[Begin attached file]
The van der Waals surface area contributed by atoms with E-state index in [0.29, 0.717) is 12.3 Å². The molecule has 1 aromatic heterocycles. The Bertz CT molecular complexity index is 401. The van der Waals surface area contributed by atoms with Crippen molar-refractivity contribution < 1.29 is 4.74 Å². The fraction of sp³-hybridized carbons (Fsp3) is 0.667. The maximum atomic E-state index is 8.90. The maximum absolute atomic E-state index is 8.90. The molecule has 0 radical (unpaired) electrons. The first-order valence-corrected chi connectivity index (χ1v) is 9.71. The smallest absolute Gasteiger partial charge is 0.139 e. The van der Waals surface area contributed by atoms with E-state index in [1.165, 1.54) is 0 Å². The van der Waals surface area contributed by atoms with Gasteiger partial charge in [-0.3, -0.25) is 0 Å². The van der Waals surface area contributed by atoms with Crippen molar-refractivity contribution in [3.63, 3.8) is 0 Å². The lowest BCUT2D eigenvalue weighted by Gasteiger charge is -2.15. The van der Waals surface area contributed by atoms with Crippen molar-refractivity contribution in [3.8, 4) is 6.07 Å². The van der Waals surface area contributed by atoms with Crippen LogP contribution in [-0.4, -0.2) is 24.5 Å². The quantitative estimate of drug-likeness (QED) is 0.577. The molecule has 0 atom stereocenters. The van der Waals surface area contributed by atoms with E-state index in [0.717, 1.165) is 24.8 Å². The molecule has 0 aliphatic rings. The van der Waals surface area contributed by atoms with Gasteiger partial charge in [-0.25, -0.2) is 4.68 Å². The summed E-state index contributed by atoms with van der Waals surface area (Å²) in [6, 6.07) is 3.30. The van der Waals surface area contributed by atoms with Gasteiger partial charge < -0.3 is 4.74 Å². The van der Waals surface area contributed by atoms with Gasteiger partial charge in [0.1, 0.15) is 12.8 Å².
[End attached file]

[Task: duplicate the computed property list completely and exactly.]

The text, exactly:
The van der Waals surface area contributed by atoms with E-state index in [0.29, 0.717) is 12.3 Å². The molecule has 1 aromatic heterocycles. The Bertz CT molecular complexity index is 401. The van der Waals surface area contributed by atoms with Crippen molar-refractivity contribution < 1.29 is 4.74 Å². The fraction of sp³-hybridized carbons (Fsp3) is 0.667. The maximum atomic E-state index is 8.90. The maximum absolute atomic E-state index is 8.90. The molecule has 0 radical (unpaired) electrons. The first-order valence-corrected chi connectivity index (χ1v) is 9.71. The smallest absolute Gasteiger partial charge is 0.139 e. The van der Waals surface area contributed by atoms with E-state index in [1.165, 1.54) is 0 Å². The van der Waals surface area contributed by atoms with Gasteiger partial charge in [-0.3, -0.25) is 0 Å². The van der Waals surface area contributed by atoms with Crippen molar-refractivity contribution in [3.63, 3.8) is 0 Å². The lowest BCUT2D eigenvalue weighted by Gasteiger charge is -2.15. The van der Waals surface area contributed by atoms with Crippen molar-refractivity contribution in [3.8, 4) is 6.07 Å². The van der Waals surface area contributed by atoms with Crippen LogP contribution in [-0.4, -0.2) is 24.5 Å². The quantitative estimate of drug-likeness (QED) is 0.577. The molecule has 0 atom stereocenters. The van der Waals surface area contributed by atoms with E-state index in [0.717, 1.165) is 24.8 Å². The molecule has 0 aliphatic rings. The van der Waals surface area contributed by atoms with Gasteiger partial charge in [-0.25, -0.2) is 4.68 Å². The summed E-state index contributed by atoms with van der Waals surface area (Å²) in [6, 6.07) is 3.30. The van der Waals surface area contributed by atoms with Gasteiger partial charge < -0.3 is 4.74 Å². The van der Waals surface area contributed by atoms with Gasteiger partial charge in [0.1, 0.15) is 12.8 Å².